4049 posts in 2749 days


#8 posted 10-04-2009 01:37 AM

i just want to know how long it took before u had to change the part or parts?

-- Ike, Big Daddies Woodshop, http://www.icombadaniels@yahoo.com

View Bothus's profile

Bothus

439 posts in 2637 days


#9 posted 10-04-2009 05:52 AM

Ken, thanks for the information about the motor bearings. I do plan to do that next.

Mike, don’t get your hopes up for the next video. It’s just me explaining why I was taking the saw home today.

Dave, thanks for the encouragement. Where is Colleyville, Texas? Our daughter went to TCU 13 years ago and never came back. Her and her hubby live in Willow Park now. Do you fly LAX to DFW? If so, we may see you when we go there for Christmas.

Chunk, I did clean up the buggering. Thanks for asking.

Bigike, I believe those were the orignal arbor bearings. The saw is 16 years old.

Thanks for your comments and questions guys.

;;
J

-- Jerry Boshear, Professional Kitchen Designer, amature woodworker.

View Mike's profile

Mike

247 posts in 2844 days


#10 posted 10-04-2009 03:15 PM

The video is a great idea! I was thinking about all the video and thought wouldn’t that be a great idea if the saw manufactures actually had something like this. Like if you bought a new table saw, it would come with a disk with important information.

-- Mike, VT

View Bothus's profile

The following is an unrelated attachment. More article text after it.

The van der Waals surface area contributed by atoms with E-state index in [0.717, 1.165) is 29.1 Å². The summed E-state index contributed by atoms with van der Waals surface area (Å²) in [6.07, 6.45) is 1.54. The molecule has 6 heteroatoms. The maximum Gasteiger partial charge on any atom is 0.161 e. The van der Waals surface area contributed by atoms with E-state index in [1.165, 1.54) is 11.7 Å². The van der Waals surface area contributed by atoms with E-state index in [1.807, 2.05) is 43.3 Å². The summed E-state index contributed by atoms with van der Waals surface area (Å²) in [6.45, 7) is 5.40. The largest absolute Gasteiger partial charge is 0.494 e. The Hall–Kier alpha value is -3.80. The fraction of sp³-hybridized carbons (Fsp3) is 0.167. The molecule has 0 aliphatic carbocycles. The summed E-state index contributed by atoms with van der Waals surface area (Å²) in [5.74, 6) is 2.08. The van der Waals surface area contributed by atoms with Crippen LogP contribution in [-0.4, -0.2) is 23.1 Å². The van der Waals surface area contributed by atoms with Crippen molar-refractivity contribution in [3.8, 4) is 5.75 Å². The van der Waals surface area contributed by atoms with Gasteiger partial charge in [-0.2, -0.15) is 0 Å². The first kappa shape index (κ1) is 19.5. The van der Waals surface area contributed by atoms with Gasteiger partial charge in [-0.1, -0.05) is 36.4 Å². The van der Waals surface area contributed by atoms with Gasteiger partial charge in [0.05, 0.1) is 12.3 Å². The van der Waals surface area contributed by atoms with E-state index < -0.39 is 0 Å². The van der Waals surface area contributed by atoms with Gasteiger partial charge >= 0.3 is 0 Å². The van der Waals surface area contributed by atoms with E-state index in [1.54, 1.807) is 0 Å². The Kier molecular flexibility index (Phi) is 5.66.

Bothus

439 posts in 2637 days


#11 posted 10-04-2009 05:04 PM

Wow thanks Mike. That is the first time anyone has used the term “important information” in the same sentence with my videos.

Bothus

-- Jerry Boshear, Professional Kitchen Designer, amature woodworker.

View Mike's profile

Mike

247 posts in 2844 days


#12 posted 10-04-2009 05:48 PM

There a wealth of information to a video. How many times do we get these manuals that come in about 5 different languages, not that it is a bad thing. I end up tossing out all of the stuff that I don’t need. I look for illustrations in a manual, a breakdown of the parts. The vides are educational. Since I don’t own a cabinet saw yet, the series of video gives a wealth of information.

-- Mike, VT

View dmorrison's profile

dmorrison

150 posts in 2723 days


#13 posted 10-04-2009 07:49 PM

Colleyville is just west of the DFW Airport, in the center of the Dallas Ft. Worth metroplex.

Dave

View Brrman's profile

Brrman

60 posts in 2133 days


#14 posted 02-18-2011 07:49 AM

I know this is a pretty old post, but I just have to say thanks to you Jerry. I just bought the exact model saw you have and I’m going to replace the arbor bearings and belts next weekend. It’s extremely helpful to actually see the video and hear your “discoveries” along the way

Bryan

-- "Being a perfectionist does not make one perfect..."

View Bothus's profile

Bothus

439 posts in 2637 days


#15 posted 02-18-2011 04:36 PM

Thanks for commenting Bryan. I’m glad I could help. Keep us posted on your progress.

Jerry

-- Jerry Boshear, Professional Kitchen Designer, amature woodworker.